Editorial: Make better use of nurse practitioners

Published: Friday, May. 24, 2013 - 12:00 am | Page 14A

As early as today, the California Senate may vote on a bill that would allow nurse practitioners to practice to the full extent of their education, training and certification. Senate Bill 491 would bring California in line with 17 other states that allow independent practice for nurse practitioners, without having to be supervised by a doctor.

Significantly, the University of California, which operates the largest health sciences system in the nation – providing care as well as educating future health professionals – is a strong backer of the bill.

The reality is that fewer medical students are choosing careers in primary care. Most medical students choose more lucrative specialties, such as cardiology, gastroenterology and radiology.

More significantly, nearly a third of California primary doctors do not take patients who are covered under Medi-Cal, the federal-state partnership that provides health coverage for lower-income people and which is about to expand. Independent practice would allow nurse practitioners to see Medi-Cal patients, a decision that currently is left up to supervising doctors.

Our health care system needs a healthy mix of primary care health professionals – primary care doctors with seven or eight years of postgraduate training after their four years of college, and nurse practitioners with four or five years of postgraduate training after college.

Doctors worry that allowing nurse practitioners to operate independently would cause competition with primary care doctors and increase fragmentation of care. This is overwrought. There is more than enough demand for primary care for everyone. Independent nurse practitioners would continue to work closely with doctors, either through referrals, consultation or in a collaborative practice.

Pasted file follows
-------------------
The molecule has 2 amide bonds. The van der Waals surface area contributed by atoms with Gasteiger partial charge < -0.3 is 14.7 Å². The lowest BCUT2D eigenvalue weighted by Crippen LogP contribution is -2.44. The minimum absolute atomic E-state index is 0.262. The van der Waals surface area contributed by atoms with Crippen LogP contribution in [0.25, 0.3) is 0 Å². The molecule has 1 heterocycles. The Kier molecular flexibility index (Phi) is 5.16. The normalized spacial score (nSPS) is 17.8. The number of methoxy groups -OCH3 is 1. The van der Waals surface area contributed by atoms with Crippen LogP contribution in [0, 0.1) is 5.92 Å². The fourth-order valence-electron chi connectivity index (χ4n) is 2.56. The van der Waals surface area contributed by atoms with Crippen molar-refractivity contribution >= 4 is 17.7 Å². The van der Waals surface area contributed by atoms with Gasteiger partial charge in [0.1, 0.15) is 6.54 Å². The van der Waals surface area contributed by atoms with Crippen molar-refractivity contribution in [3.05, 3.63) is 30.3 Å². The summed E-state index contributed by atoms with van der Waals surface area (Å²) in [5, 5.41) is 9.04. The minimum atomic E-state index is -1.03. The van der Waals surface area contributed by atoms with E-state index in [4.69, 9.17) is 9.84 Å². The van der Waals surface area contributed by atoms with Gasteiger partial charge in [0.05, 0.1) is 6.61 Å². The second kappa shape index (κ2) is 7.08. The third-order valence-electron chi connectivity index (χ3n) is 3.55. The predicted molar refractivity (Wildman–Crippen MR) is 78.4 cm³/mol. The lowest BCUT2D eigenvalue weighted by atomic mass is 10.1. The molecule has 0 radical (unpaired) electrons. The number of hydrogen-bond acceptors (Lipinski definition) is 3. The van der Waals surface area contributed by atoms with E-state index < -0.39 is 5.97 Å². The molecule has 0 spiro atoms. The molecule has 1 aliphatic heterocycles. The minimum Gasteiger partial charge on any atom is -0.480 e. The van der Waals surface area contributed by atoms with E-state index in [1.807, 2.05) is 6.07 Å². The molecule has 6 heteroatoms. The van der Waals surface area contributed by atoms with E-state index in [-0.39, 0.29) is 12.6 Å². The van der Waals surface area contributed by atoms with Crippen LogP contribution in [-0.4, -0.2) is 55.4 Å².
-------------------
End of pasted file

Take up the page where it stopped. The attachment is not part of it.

The difference is that with SB 491, nurse practitioners would have their own patients, similar to doctors who are in group practices. Many would continue to work right where they are – but they would be able to accept new patients into their practice. They also would be able to avoid seeking a doctor's signature or approval for simple, straightforward medical decisions – such as prescribing an antibiotic when a patient has strep throat – or for ordering wheelchairs, hospital beds or home health care.

Nurse practitioners have graduate training that gives them the skills to take health histories, conduct physical examinations, formulate medical diagnoses, create plans for care, prescribe medications and order therapies.

The California Medical Association continues to oppose independent practice for nurse practitioners, instead pushing bills that would create more slots for hands-on medical residencies in primary care and send $15 million a year to a new medical school at the University of California, Riverside. This is necessary but not sufficient.

We need to make better use of the health professionals we have, including nurse practitioners. The Senate should pass SB 491.

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